There’s something inherently beautiful that happens when a group of like-minded women come together, look at what is in their hands, and move to act for the good of others. Issues in our world can feel insurmountable, so moments like this are necessary to root our hope in our collective agency to influence our own circles, and let those circles influence circles, until the impact is exponential.

One such group of women gathered in Los Angeles during Women’s History Month for a Darling x Rare Impact Fund dinner at Paloma, Venice to address the global mental health crisis and converse about the role of female philanthropy, and how we can collectively model generosity and purposeful giving.

We began the evening hearing from Elyse Cohen, the Vice President of Social Impact and Inclusion at Rare Beauty who leads the Rare Impact Fund, a non-profit launched by Selena Gomez with the goal of raising $100M to expand access to mental health services and education for young people. She shared her passion for the fund and the role that she believes women with compassion for this crisis play in shaping the future.

As the appetizers were served, Sarah Dubbeldam, the Founder of Darling, explained the format for a traditional “Darling Dinner,” which includes eye contact (no phones), talking through three intentional table questions, and the importance of vulnerability, which always brings deeper connection and impact.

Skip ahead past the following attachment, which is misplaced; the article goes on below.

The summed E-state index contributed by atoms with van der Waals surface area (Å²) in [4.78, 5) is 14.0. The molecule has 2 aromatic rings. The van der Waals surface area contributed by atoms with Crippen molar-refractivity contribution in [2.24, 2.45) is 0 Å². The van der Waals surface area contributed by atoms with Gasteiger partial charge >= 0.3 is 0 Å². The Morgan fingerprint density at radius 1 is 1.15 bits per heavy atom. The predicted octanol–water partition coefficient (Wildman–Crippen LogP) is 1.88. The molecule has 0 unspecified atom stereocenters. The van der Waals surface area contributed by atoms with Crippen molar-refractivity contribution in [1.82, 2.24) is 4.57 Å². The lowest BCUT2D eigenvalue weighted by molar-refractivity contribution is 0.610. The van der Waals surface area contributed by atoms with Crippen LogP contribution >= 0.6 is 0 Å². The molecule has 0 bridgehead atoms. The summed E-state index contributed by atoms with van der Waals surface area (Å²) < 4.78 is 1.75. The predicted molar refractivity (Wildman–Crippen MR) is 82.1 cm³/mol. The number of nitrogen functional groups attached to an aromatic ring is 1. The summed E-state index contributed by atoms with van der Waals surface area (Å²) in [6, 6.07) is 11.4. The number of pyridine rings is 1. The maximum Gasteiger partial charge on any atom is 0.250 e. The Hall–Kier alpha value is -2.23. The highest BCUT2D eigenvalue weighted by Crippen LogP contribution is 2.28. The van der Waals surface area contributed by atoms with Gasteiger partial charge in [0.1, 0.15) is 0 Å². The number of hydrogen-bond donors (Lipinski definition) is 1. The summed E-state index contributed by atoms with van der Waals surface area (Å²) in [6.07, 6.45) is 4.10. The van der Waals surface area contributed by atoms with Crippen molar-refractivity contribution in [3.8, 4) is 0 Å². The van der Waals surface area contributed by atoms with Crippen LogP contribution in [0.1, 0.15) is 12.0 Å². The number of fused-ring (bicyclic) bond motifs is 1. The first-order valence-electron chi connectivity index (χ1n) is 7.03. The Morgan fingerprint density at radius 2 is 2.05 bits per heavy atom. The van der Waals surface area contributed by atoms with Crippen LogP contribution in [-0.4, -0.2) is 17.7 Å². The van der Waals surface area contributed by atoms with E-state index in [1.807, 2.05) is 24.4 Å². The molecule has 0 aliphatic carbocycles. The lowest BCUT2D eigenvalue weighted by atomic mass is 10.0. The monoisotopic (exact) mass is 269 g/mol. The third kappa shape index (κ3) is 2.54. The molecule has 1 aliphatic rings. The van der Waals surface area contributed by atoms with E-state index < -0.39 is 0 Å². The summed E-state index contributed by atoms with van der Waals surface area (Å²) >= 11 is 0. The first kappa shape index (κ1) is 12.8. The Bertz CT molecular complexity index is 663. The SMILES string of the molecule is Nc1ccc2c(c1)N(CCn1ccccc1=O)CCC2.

She opened by sharing her own struggles with severe anxiety and depression and how in her process of healing, realized that her greatest passion was helping women grow and nurture what she calls our “inner state of being,” which is our individual and sacred internal world–mind, heart and psyche–that we alone know and experience every day. Through her magazine and clothing line, Darling, she’s been curating content around self-esteem, relationships, body image, and mental health for over 12 years.

Her first table question posed was centered around her own experience of finding her life passion through hardship and pain.

What has brought you a sense of purpose in your life—and what hinders you in any way from living it out?

It’s so comforting to sit across the table from someone who is sharing a vulnerable story and feel like you can find your own story in theirs. This question made strangers fast friends as we discovered how life experiences shaped what we are each doing with our days to improve the world around us.

Question two, posed alongside the beautiful entrees for the evening, was:

How can we model how generosity is an act of service, accessible for all?

On this topic we discussed how generosity is all relative, we can all give our time, talent, and resources depending on the amount we’ve been given in each season of life. Many of us noted how there’s often a stigma around giving being reserved for the financially elite, so we explored how we can change perceptions and inspire people to center their lives around generosity.

To wrap up the evening, we brought the question full circle, asking:

What would it look like for you personally to give your time, talent, or treasure toward the crisis of mental health in our culture?

This required each of us to dig deep, thinking about all that’s in our hands, right in front of us, that we could contribute toward this crisis.

Over dessert, Elyse shared how to get involved with Rare Impact Fund and iterated the power of our own stories to bring forth beauty, healing, and compassion, because the truth is, it’s the little things, brought forward by the collective whole, that grow and shift the world.

As we left our tables, we shared warm hugs and plans to convene in the future, but most importantly, were left with a sense of empowerment to model what it looks like for each of us to live our generosity, day to day.

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